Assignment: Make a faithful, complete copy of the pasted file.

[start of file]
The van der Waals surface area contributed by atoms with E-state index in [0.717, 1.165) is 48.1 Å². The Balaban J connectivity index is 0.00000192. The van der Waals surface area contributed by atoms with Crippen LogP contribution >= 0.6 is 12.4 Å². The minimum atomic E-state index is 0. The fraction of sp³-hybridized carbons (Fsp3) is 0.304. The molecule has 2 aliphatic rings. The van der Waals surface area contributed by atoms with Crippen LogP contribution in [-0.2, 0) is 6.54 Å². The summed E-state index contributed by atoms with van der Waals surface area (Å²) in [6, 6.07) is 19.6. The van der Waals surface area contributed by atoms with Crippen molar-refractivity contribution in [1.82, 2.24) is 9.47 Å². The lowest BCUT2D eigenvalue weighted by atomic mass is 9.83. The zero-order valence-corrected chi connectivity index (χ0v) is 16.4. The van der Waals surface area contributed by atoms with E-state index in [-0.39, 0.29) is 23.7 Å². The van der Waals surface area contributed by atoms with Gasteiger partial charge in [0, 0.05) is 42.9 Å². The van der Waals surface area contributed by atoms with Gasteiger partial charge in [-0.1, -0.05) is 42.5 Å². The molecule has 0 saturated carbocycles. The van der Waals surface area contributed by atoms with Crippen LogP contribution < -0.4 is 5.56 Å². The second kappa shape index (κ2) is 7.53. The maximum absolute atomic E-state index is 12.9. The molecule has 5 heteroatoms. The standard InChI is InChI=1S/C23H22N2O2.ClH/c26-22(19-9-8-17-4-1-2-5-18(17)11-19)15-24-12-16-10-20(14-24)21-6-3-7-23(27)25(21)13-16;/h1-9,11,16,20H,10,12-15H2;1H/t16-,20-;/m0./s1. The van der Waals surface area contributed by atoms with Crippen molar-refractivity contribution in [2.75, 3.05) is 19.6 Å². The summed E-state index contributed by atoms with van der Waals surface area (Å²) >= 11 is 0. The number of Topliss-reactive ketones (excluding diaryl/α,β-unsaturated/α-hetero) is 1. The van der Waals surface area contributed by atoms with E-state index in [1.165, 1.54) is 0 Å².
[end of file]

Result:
The van der Waals surface area contributed by atoms with E-state index in [0.717, 1.165) is 48.1 Å². The Balaban J connectivity index is 0.00000192. The van der Waals surface area contributed by atoms with Crippen LogP contribution >= 0.6 is 12.4 Å². The minimum atomic E-state index is 0. The fraction of sp³-hybridized carbons (Fsp3) is 0.304. The molecule has 2 aliphatic rings. The van der Waals surface area contributed by atoms with Crippen LogP contribution in [-0.2, 0) is 6.54 Å². The summed E-state index contributed by atoms with van der Waals surface area (Å²) in [6, 6.07) is 19.6. The van der Waals surface area contributed by atoms with Crippen molar-refractivity contribution in [1.82, 2.24) is 9.47 Å². The lowest BCUT2D eigenvalue weighted by atomic mass is 9.83. The zero-order valence-corrected chi connectivity index (χ0v) is 16.4. The van der Waals surface area contributed by atoms with E-state index in [-0.39, 0.29) is 23.7 Å². The van der Waals surface area contributed by atoms with Gasteiger partial charge in [0, 0.05) is 42.9 Å². The van der Waals surface area contributed by atoms with Gasteiger partial charge in [-0.1, -0.05) is 42.5 Å². The molecule has 0 saturated carbocycles. The van der Waals surface area contributed by atoms with Crippen LogP contribution < -0.4 is 5.56 Å². The second kappa shape index (κ2) is 7.53. The maximum absolute atomic E-state index is 12.9. The molecule has 5 heteroatoms. The standard InChI is InChI=1S/C23H22N2O2.ClH/c26-22(19-9-8-17-4-1-2-5-18(17)11-19)15-24-12-16-10-20(14-24)21-6-3-7-23(27)25(21)13-16;/h1-9,11,16,20H,10,12-15H2;1H/t16-,20-;/m0./s1. The van der Waals surface area contributed by atoms with Crippen molar-refractivity contribution in [2.75, 3.05) is 19.6 Å². The summed E-state index contributed by atoms with van der Waals surface area (Å²) >= 11 is 0. The number of Topliss-reactive ketones (excluding diaryl/α,β-unsaturated/α-hetero) is 1. The van der Waals surface area contributed by atoms with E-state index in [1.165, 1.54) is 0 Å².